Acclaimed New Zealand-born singer, songwriter and guitar player Ted Brown had a promising career fronting his own band before he became firmly entrenched in a drug habit that sidelined him for 7 years. Though he’s now been sober for over a decade, the modest and private musician has kept his powerful story to himself. With his second album, An Unwide Road, he shares his journey with an elegantly spare and tenderly introspective record.
“The meaning of the title is twofold. On one hand, it references how little country roads take you to the most awe-inspiring places,” Ted Brown says. “But it also refers to my life. I spent years doing exactly what I wanted and I hurt myself and other people. I have this great life now, but the road is much narrower—I don’t get to do what I please—but the outcome is so much better.”
Ted Brown is the recipient of a NZ music award for “Most Promising Male Vocalist” and has contributed to recordings by many artists both in NZ and in his adopted home of Los Angeles, California.
He’s earned cult credibility through his Kiwi band The Tunellers; that band released an EP, a video, garnered airplay, and was on the periphery of the indie scene centered around the iconic Flying Nun Records label.
In recent years, Ted Brown has been best known as a guitarist, background vocalist and collaborator with his friend Greg Johnson, a Kiwi musical icon now living in L.A. Brown has toured extensively with Johnson and played on his last five records. Parallel to this, Brown’s toured as a solo artist and in 2007 issued his critically acclaimed solo debut Shaky’s Blessing. The title track from his current album, An Unwide Road, has the distinction of making the semi-finals of the International Songwriting Competition.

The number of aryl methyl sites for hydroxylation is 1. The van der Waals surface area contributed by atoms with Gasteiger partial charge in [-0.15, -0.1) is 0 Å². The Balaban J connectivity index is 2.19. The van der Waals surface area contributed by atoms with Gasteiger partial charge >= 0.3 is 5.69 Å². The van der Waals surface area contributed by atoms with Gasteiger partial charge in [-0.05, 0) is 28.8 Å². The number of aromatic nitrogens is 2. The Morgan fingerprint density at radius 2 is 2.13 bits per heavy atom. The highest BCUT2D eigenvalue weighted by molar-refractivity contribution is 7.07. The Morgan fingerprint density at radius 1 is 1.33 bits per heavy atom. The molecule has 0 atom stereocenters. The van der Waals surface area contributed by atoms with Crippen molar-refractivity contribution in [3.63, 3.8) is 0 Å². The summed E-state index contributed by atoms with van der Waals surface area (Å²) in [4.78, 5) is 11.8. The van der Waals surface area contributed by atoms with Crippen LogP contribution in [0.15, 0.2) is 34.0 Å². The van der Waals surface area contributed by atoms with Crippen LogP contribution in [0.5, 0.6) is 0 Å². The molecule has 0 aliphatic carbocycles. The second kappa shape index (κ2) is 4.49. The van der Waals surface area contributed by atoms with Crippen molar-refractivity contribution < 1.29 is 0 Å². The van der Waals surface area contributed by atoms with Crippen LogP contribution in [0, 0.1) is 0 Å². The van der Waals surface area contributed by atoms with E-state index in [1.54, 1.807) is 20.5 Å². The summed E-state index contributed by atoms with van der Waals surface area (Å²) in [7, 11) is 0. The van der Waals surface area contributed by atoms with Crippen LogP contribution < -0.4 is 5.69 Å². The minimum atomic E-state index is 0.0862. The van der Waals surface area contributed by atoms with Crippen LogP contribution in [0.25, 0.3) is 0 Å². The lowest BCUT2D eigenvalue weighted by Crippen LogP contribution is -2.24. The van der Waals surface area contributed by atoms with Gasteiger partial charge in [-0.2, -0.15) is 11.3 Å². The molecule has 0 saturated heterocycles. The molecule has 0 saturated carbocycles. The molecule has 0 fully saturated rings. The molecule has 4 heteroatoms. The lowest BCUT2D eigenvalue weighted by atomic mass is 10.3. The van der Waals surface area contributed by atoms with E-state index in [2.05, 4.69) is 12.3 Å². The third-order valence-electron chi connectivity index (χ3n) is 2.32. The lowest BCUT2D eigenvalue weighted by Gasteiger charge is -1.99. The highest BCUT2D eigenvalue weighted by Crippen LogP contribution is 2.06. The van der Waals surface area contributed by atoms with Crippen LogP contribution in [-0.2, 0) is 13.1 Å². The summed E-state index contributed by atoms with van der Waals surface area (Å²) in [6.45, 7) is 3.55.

An Unwide Road is a confessional album looking back at a tumultuous past from a centered present. The pastoral folk of the standout “Love Is” looks at the void we all feel inside and try to fill with drugs, drinking, shopping, and other empty pursuits. This is the album’s first single.
“Bringing My Past Back (But Not To Haunt Me)” is the aftermath of failing to fill that void with drugs. It features a stunning vocal performance captured with the organic ambience of a Sun Records-era rock-n-roll ballad. “That’s about moving forward. To move forward, I have to look at my past, make some amends, but at the same time I can’t get bogged down by the past, that would ruin forward motion,” Brown says.
The sweetly lonesome “Looking For Home Down Hallways” conceptually ties the aforementioned two songs together through a big picture look at the human condition. “We’re all looking for something as human beings. We look for it in another human being, in a job,” he says. “It’s all the same void but we look in different places and, hopefully, eventually find our way home.”
Ted Brown recorded the album at Roundhead Studios in Auckland, New Zealand, with producer Wayne Bell. The refined simplicity of the production aesthetic aptly reflects the intimacy and authenticity of this body of work. It was tracked studio live with minimal overdubs and artfully placed mics to vibrantly capture Brown’s stirring studio performances. Although the core is Brown singing and playing guitar, each track is delicately embellished with contributions from some old friends.
“These songs are reflective of waking up from being spiritually asleep,” Brown says thoughtfully. “When I play these songs live, they’re emotionally charged for me, and that’s what makes them genuine.”
Discover Ted Brown’s music at www.tedbrownsongs.com.